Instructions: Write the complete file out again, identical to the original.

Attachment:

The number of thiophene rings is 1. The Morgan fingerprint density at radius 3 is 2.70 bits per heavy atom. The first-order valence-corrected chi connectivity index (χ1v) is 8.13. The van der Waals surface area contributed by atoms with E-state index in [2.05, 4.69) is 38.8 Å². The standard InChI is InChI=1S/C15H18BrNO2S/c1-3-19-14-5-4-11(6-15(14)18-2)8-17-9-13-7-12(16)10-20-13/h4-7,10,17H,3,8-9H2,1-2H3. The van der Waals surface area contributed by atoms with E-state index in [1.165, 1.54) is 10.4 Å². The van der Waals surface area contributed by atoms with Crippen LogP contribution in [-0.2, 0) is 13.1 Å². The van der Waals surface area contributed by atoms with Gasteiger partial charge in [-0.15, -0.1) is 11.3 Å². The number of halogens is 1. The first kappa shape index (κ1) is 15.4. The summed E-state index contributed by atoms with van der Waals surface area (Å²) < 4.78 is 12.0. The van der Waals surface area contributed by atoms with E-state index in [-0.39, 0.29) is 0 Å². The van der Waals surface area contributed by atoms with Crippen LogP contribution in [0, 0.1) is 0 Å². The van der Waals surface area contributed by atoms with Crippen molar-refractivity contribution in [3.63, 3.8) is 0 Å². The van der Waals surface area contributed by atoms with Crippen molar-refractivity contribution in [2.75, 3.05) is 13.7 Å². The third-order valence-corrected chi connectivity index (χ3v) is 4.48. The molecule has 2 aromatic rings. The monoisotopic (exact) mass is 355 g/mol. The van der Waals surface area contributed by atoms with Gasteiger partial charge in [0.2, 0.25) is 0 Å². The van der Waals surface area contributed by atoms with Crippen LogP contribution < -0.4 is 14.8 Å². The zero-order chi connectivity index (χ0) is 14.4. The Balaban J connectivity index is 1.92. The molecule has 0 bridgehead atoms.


The number of thiophene rings is 1. The Morgan fingerprint density at radius 3 is 2.70 bits per heavy atom. The first-order valence-corrected chi connectivity index (χ1v) is 8.13. The van der Waals surface area contributed by atoms with E-state index in [2.05, 4.69) is 38.8 Å². The standard InChI is InChI=1S/C15H18BrNO2S/c1-3-19-14-5-4-11(6-15(14)18-2)8-17-9-13-7-12(16)10-20-13/h4-7,10,17H,3,8-9H2,1-2H3. The van der Waals surface area contributed by atoms with E-state index in [1.165, 1.54) is 10.4 Å². The van der Waals surface area contributed by atoms with Crippen LogP contribution in [-0.2, 0) is 13.1 Å². The van der Waals surface area contributed by atoms with Gasteiger partial charge in [-0.15, -0.1) is 11.3 Å². The number of halogens is 1. The first kappa shape index (κ1) is 15.4. The summed E-state index contributed by atoms with van der Waals surface area (Å²) < 4.78 is 12.0. The van der Waals surface area contributed by atoms with E-state index in [-0.39, 0.29) is 0 Å². The van der Waals surface area contributed by atoms with Crippen LogP contribution in [0, 0.1) is 0 Å². The van der Waals surface area contributed by atoms with Crippen molar-refractivity contribution in [3.63, 3.8) is 0 Å². The van der Waals surface area contributed by atoms with Crippen molar-refractivity contribution in [2.75, 3.05) is 13.7 Å². The third-order valence-corrected chi connectivity index (χ3v) is 4.48. The molecule has 2 aromatic rings. The monoisotopic (exact) mass is 355 g/mol. The van der Waals surface area contributed by atoms with Gasteiger partial charge in [0.2, 0.25) is 0 Å². The van der Waals surface area contributed by atoms with Crippen LogP contribution < -0.4 is 14.8 Å². The zero-order chi connectivity index (χ0) is 14.4. The Balaban J connectivity index is 1.92. The molecule has 0 bridgehead atoms.